We’ve been saying for a while that we’re not opposed to music streaming as concept so much as we are about the revenue models and royalties. We’ve offered our criticisms that the math just never really adds up, even if you scale out Spotify to it’s logical conclusion.
We’ve also offered our suggestions for how these streaming services could offer a more robust and diverse environment to both artists and consumers. Looks like we’re not the only ones seriously questioning the economic validity of these models.
The streaming era is the next music industry ice age.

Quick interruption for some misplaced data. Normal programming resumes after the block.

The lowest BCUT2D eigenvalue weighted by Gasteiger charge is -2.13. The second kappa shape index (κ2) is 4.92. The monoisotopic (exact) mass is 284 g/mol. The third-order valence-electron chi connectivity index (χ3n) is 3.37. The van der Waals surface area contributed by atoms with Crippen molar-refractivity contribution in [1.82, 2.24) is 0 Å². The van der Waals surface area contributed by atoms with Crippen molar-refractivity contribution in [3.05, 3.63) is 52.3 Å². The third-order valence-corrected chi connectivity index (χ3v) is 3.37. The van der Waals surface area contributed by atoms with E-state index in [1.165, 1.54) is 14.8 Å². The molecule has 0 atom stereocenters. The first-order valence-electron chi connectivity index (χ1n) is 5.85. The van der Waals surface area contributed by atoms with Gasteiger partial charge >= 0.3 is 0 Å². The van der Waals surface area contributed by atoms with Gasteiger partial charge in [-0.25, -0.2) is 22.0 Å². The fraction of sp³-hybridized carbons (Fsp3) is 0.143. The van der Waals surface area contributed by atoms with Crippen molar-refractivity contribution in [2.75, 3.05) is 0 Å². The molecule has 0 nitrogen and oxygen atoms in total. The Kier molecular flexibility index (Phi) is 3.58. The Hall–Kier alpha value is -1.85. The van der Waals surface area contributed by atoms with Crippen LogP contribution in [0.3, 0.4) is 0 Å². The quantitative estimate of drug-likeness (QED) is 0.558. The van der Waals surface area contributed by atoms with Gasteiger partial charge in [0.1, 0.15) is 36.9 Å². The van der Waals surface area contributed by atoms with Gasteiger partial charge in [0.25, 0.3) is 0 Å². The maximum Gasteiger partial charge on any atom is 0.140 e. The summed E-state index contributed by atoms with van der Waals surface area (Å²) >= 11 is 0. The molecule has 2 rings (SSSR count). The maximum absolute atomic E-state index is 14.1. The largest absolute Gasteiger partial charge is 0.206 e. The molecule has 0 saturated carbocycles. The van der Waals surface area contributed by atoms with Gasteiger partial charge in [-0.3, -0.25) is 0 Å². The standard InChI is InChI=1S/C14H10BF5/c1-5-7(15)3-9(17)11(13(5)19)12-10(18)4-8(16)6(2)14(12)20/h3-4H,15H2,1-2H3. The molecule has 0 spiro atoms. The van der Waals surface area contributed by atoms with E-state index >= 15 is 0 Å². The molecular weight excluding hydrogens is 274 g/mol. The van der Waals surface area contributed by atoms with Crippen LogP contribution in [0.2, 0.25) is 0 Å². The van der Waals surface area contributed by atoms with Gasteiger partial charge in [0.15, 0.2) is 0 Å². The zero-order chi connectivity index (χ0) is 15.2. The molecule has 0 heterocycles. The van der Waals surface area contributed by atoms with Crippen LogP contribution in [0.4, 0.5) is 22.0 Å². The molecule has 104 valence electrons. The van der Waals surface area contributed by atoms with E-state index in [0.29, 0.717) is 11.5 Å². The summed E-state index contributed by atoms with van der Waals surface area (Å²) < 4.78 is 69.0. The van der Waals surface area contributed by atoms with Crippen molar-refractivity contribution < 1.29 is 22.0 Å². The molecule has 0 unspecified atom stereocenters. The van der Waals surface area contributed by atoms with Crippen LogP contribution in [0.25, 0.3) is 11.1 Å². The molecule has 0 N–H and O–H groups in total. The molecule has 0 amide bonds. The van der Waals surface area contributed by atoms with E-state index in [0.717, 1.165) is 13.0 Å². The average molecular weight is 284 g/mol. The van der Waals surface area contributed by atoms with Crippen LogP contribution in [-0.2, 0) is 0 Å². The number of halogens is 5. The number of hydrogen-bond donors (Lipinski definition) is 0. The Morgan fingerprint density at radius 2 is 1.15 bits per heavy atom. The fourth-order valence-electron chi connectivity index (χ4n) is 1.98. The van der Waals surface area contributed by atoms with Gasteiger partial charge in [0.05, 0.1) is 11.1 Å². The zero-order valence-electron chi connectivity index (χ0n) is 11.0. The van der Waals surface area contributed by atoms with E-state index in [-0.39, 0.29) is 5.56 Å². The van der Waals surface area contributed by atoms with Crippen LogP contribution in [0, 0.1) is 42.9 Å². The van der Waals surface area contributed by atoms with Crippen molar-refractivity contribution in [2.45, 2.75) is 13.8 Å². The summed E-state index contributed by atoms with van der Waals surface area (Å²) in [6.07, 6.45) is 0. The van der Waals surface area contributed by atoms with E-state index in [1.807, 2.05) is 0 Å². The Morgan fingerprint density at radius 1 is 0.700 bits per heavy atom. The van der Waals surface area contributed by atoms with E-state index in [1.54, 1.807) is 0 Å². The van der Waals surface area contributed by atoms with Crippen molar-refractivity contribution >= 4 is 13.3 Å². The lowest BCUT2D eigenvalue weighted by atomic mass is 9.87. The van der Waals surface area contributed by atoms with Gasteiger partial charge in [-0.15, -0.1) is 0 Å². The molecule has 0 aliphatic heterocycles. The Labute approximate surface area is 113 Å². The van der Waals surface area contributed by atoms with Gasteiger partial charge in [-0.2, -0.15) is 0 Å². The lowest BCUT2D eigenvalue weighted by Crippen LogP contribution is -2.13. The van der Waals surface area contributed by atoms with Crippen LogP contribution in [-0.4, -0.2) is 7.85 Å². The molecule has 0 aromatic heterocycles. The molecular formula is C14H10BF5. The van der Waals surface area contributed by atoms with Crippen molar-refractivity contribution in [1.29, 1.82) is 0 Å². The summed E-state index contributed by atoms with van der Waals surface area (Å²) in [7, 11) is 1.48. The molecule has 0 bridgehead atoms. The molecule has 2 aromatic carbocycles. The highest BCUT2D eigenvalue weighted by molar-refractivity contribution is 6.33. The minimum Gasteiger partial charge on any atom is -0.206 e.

Beyond their broken business model, these companies share a lot of dubious promises to investors, shareholders and artists. Rdio hopes to get in the black by luring in more ad-supported subscribers. Spotify promises that when it scales up to 40 million paid users—it’s currently at 6 million—that artists will get paid five times what they make from the service today (the math works out, but that 40 million figure is a big “if”). Pandora, unprofitable and crippled by royalty fees as its user base grows, promises that mobile ad revenue can offset the revenue it’s hemorrhaging.
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